“I am not sure the availability of a selection of new MTD products that are either free or low cost will change the fact that driving adoption is a very difficult thing to do,” he warned.

The emotions we encountered from those working on MTD ranged from the soothing assurances of Theresa Middleton and her colleagues at HMRC to predictions of chaos and doom in both the software industry and wider accounting profession.

The more closely involved with the project, the more confident companies were about MTD’s progress. IRIS, Sage and Receipt Bank confirmed their involvement in the private beta programme and all were bullish about moving into the public phase of testing in April. This is what they told us:

  • Sion Lewis, IRIS:  “It's just a case of getting the final API puzzle together and continue to plough forward with our own plans.” IRIS has been working with HMRC on the MTD API definitions and expexts to integrate then into KashFlow and its accountancy suite by October.
  • Matt Perkins, Receipt Bank: “We have been liaising closely with HMRC and have put 50 of our 1Tap users through the private beta.” Perkins confirmed that 1Tap is likely to be the first, free MTD-compatible product to hit the streets. When asked if 1Tap was the MTD product that would be ready in February, he laughed nervously, “We hope so.” 1Tap can be used by individual taxpayers who want to file updates themselves, but also feeds data through to an accountant’s dashboard for those clients who want professional help. Currently 1Tap only shares the data it collects with the in-house dashboard, but the company has been modelling its own prototype tax calculation engine so that it is ready to plug in when HMRC’s data exchange mechanisms are confirmed.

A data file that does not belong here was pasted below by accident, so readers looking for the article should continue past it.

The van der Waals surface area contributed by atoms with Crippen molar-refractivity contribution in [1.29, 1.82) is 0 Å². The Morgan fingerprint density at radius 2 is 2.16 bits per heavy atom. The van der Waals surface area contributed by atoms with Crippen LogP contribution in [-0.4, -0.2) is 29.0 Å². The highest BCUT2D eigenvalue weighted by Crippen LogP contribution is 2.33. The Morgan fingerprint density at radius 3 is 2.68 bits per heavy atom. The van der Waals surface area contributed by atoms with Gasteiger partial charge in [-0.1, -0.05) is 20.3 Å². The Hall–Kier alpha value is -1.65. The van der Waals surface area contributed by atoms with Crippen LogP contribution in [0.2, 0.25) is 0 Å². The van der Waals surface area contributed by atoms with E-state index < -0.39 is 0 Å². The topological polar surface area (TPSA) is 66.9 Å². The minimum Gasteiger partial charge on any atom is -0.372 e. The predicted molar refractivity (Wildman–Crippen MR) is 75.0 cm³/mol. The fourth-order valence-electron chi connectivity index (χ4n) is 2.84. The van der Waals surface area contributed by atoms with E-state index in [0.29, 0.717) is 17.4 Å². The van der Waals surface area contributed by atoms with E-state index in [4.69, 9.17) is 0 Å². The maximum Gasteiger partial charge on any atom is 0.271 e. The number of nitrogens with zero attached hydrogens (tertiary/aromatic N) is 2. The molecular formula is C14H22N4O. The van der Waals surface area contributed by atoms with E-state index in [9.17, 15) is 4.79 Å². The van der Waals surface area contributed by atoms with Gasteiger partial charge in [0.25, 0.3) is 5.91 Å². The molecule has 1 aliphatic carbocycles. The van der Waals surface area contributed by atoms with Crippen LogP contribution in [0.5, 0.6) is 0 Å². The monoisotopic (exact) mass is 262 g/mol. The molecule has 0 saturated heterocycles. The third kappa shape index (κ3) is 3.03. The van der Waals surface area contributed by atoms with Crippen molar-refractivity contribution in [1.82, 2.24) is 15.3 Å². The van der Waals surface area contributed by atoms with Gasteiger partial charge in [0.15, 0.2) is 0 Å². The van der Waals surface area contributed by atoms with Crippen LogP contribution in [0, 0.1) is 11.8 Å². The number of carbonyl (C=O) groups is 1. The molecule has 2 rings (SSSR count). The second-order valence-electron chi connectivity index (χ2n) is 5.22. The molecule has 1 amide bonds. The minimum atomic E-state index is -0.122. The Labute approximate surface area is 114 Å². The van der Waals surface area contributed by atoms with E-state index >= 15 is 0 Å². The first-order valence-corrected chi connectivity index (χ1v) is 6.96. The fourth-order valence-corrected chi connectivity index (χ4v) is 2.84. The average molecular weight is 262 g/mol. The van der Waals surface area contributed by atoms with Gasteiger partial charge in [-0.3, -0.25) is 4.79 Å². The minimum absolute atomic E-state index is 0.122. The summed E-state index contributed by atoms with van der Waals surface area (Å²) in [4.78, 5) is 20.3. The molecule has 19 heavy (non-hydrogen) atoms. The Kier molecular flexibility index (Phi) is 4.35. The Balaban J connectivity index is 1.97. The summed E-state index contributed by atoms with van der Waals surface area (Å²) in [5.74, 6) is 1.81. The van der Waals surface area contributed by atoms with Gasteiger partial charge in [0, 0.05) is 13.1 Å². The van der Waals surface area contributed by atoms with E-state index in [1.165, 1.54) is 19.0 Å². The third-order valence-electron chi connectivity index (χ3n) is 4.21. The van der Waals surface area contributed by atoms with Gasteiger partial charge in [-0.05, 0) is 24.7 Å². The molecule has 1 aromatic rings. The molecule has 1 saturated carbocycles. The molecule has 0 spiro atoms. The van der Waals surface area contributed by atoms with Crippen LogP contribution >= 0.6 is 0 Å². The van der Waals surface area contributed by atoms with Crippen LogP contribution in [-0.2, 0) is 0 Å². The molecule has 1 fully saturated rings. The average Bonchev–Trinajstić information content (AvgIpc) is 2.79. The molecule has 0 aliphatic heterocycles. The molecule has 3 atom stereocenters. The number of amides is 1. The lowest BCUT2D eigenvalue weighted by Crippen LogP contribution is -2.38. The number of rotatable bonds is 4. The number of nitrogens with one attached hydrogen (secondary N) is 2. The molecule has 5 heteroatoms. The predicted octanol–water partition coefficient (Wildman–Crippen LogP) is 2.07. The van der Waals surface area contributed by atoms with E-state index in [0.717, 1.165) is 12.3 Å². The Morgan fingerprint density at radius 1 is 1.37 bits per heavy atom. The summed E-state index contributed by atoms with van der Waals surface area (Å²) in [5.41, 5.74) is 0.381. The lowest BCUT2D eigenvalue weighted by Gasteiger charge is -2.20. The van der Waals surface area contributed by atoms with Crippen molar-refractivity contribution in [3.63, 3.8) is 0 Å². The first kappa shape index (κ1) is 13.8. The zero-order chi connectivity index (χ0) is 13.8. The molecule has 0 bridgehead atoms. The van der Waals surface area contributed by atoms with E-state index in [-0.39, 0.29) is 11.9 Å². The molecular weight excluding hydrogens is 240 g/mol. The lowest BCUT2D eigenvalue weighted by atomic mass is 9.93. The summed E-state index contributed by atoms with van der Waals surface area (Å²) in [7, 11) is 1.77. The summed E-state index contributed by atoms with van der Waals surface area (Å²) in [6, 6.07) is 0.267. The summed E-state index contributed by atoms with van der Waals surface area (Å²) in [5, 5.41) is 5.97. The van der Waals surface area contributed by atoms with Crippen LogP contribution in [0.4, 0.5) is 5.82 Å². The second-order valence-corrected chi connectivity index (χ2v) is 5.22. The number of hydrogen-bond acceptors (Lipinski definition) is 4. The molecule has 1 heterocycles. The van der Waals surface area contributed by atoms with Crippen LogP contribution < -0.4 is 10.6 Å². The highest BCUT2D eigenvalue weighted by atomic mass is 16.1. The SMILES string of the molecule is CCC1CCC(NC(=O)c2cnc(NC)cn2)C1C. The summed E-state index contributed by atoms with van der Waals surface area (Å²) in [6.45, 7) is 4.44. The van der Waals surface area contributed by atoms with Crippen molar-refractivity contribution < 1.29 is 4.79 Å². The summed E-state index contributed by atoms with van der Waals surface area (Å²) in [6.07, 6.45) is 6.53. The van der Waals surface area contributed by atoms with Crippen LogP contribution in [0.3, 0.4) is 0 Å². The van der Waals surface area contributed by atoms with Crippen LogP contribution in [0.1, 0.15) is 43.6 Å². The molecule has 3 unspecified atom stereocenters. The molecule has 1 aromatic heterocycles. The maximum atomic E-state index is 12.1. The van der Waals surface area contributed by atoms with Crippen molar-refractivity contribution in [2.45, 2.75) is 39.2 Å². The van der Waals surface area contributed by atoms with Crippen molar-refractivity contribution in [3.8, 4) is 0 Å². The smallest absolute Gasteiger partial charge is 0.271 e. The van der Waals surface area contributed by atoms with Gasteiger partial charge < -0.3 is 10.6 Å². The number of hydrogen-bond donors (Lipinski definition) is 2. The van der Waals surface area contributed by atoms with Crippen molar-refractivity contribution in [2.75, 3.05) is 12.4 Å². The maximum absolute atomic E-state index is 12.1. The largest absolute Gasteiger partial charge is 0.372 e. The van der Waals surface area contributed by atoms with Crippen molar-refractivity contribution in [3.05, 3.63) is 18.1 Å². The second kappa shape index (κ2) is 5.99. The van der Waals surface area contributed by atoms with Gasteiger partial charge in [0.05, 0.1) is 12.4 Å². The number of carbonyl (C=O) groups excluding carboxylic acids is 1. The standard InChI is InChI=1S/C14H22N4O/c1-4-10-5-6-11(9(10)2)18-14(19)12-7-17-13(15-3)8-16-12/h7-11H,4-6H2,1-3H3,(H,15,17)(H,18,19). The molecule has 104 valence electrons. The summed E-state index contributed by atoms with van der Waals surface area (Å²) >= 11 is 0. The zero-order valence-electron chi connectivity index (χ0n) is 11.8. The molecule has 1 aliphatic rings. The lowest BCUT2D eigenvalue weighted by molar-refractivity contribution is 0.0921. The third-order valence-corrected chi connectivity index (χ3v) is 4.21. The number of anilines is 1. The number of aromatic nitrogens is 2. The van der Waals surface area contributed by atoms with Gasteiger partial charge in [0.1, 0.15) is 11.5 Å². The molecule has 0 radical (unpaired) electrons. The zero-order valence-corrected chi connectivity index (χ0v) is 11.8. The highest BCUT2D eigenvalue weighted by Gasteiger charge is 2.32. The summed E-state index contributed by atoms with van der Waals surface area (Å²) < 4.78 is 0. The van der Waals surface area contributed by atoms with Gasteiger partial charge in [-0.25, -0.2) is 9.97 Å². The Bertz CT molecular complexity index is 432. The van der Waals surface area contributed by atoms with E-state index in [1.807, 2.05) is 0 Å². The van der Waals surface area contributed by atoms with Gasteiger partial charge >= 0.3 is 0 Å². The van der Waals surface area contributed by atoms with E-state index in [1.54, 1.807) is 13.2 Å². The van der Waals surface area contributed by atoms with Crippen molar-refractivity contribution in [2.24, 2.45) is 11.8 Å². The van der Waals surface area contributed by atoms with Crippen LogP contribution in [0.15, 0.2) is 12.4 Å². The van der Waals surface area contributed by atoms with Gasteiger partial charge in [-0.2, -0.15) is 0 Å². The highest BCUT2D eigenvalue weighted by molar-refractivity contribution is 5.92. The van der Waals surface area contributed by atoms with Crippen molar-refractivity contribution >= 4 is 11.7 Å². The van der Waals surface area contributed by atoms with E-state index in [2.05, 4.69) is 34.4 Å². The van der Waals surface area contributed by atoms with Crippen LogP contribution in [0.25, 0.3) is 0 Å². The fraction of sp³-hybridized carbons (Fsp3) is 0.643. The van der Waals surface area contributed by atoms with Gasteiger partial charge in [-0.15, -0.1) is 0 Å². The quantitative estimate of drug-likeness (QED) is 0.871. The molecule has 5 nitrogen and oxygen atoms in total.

• Sage: Having participated in the private beta testing programe, Sage is planning tweaks to Sage One and Sage Expenses so they will be able to take large numbers of customer into the public beta testing programme.

Even developers who chose not to HMRC’s private testing programme are confident in their ability to cope with the deadlines. As a small, technology-focused software developer, Forbes Computer Systems prides itself on being able to turn around code quickly. As well as an Android Record Keeper already listed on HMRC app page, he has developed a cloud accounting system that will allow accountants to file on clients’ behalf under MTD. “We’ll have it ready by April,” said David Forbes.

On behalf of Thomson Reuters, Mark Purdue commented: “We are confident that we can support all of our existing users who wish to take part in the public beta from April with a solution based around Onvio Tax. This is progressing well. We will be able to provide ‘show and tell’ and product demos at our user event in March.”

Bigger concerns

But there’s a potentially bigger issue than software requirements and deadlines here. Regardless of HMRC’s grand plans, tax purists are worried that HMRC software developers are effectively devising tax law.

The idea that software developers and HMRC are inventing the information types that are being filed conflicts with the accepted practice that politicians decide what kind of tax is paid and on what basis

This week’s public announcements mean that MTD is no longer a private playground for cloud API evangelists. As a UK government tax policy (as yet unlegislated), MTD has entered the public domain and the questions it poses will rise significantly when taxpayers are forced to adopt the system. This article set out to find answers to some of the technology questions that will arise. It will be the first of many such articles as we travel towards the new digital tax horizon.